June 17, 2020  |  By:   |  Press Releases  |  

In his weekly column in the Archdiocese’s multimedia news platform Angelus News, Archbishop José H. Gomez called for nationwide support to keep Catholic schools open as many Catholic schools throughout the nation face permanent closure because of the financial impact of the COVID-19 pandemic, and as the U.S. Supreme Court is expected to rule on education funding by the end of this month.

The Archbishop shared his graduation message to the Class of 2020, which included his prayer that this year’s graduating class will be remembered as, “a heroic generation that used the gifts of a Catholic education to love, serve and build a better world at a time of national distress.” The column is available online in English at and in Spanish at

“Catholic schools are not just a concern for Catholics,” said Archbishop Gomez in the column, “Catholic Schools and America’s future”. “America’s 6,000 Catholic schools play a vital role in our national education infrastructure, giving young people the chance to realize the American dream, especially those from minority and low-income families.”

Struck by the pandemic, several dioceses in the nation have announced closures at the end of the 2019-2020 academic year, said officers of the National Catholic Educational Association and of the U.S. Conference of Catholic Bishops.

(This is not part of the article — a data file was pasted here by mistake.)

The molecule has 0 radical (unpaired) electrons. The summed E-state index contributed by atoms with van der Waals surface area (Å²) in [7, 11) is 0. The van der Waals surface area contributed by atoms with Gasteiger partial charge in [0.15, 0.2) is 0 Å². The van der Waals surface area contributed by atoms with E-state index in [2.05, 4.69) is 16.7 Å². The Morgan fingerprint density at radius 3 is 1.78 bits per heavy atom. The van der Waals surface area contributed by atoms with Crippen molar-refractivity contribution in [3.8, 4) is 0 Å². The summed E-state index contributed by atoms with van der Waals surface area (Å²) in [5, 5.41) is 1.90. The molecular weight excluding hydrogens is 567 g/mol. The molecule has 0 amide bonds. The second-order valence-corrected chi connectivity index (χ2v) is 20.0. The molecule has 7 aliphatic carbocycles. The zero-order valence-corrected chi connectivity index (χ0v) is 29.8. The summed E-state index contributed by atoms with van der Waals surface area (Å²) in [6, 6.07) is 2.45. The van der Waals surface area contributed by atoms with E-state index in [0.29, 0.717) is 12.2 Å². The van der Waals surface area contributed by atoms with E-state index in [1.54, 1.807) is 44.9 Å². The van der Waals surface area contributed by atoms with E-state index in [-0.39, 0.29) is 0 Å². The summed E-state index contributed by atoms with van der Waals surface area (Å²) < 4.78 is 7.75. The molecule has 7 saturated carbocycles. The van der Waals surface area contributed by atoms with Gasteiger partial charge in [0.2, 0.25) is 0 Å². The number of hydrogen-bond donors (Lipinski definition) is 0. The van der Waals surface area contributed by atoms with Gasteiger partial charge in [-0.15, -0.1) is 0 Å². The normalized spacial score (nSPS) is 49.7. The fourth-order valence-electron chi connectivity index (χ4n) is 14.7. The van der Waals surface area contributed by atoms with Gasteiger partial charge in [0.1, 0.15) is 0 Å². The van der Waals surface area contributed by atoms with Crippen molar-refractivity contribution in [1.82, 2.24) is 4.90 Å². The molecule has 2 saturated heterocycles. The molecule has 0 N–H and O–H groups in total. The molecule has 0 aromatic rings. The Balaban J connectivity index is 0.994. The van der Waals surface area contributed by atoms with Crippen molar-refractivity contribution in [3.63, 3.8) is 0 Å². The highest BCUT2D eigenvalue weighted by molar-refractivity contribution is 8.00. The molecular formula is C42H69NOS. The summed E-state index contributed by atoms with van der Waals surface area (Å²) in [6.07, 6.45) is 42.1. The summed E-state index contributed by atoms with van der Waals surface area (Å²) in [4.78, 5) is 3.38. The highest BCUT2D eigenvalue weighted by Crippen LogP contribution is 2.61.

“One consequence of this country’s shameful legacy of anti-Catholic bigotry are the so-called ‘Blaine Amendments,’” said Archbishop Gomez. “These are still used by 37 states across the country to prevent taxpayer monies from being used to help students in religious schools.

“Over the years, this has resulted in an unfair situation for poor and middle-class families. They are forced to pay tuition for their children’s education while at the same time also paying taxes to support children enrolled in the public school system.

“But Congress and the White House cannot afford to wait. They should act now to provide immediate relief to help families handle their education expenses and also to expand nationwide school-choice opportunities for poor and middle-class families.”

In the column, Archbishop expressed how with the help of benefactors the Archdiocese of Los Angeles has been able to keep the 265 elementary and high schools open, serving 74,000 students, 80% of which come from low-income families, and 60% of the schools located in underserved neighborhoods. Seventeen percent of the students are not Catholics.

“In the wake of the coronavirus lockdowns, our 265 schools made a remarkable transition to distance learning. Within three days, nearly all were up and running, teaching students online. Through generous support from donors, we were able to provide students with more than 20,000 iPads for home learning,” said Archbishop Gomez, adding that nearly 18,000 daily meals are provided to low-income students and their families.

“But we are reaching the limits of what we can do through the kindness and sacrifices of our Catholic community,” continued Archbishop Gomez, mentioning that for the past 25 years 181,000 low-income students have benefitted from scholarships granted through the local Catholic Education Foundation, for a total amount of $200 million.

“In addition to graduating an amazing 99% or our students, with 86% going on to college, Catholic schools provide great economic value to our country. Per-pupil costs of public schools are about $12,000 a year. With nearly two million Catholic school students, that means Catholic schools are saving the nation’s taxpayers about $24 billion each year,” said Archbishop Gomez in his column, published as the Archdiocese’s Department of Catholic Schools announced it will reopen in-person classes this fall,

For more information on Catholic schools in the Archdiocese of Los Angeles, visit